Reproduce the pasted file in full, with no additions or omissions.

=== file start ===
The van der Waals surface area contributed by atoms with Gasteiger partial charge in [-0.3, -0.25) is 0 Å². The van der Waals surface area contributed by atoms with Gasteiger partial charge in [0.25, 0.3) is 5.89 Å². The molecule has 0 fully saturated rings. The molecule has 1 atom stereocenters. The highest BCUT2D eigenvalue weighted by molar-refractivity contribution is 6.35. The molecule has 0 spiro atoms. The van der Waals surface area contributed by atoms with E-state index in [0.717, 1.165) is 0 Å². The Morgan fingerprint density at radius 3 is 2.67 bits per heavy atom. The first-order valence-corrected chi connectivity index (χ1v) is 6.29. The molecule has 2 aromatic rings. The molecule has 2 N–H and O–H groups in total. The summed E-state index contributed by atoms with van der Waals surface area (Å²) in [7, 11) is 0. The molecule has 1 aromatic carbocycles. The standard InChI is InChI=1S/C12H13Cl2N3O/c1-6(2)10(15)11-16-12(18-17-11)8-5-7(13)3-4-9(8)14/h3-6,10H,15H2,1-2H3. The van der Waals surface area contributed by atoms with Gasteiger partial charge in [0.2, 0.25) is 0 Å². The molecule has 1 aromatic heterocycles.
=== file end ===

The van der Waals surface area contributed by atoms with Gasteiger partial charge in [-0.3, -0.25) is 0 Å². The van der Waals surface area contributed by atoms with Gasteiger partial charge in [0.25, 0.3) is 5.89 Å². The molecule has 0 fully saturated rings. The molecule has 1 atom stereocenters. The highest BCUT2D eigenvalue weighted by molar-refractivity contribution is 6.35. The molecule has 0 spiro atoms. The van der Waals surface area contributed by atoms with E-state index in [0.717, 1.165) is 0 Å². The Morgan fingerprint density at radius 3 is 2.67 bits per heavy atom. The first-order valence-corrected chi connectivity index (χ1v) is 6.29. The molecule has 2 aromatic rings. The molecule has 2 N–H and O–H groups in total. The summed E-state index contributed by atoms with van der Waals surface area (Å²) in [7, 11) is 0. The molecule has 1 aromatic carbocycles. The standard InChI is InChI=1S/C12H13Cl2N3O/c1-6(2)10(15)11-16-12(18-17-11)8-5-7(13)3-4-9(8)14/h3-6,10H,15H2,1-2H3. The van der Waals surface area contributed by atoms with Gasteiger partial charge in [0.2, 0.25) is 0 Å². The molecule has 1 aromatic heterocycles.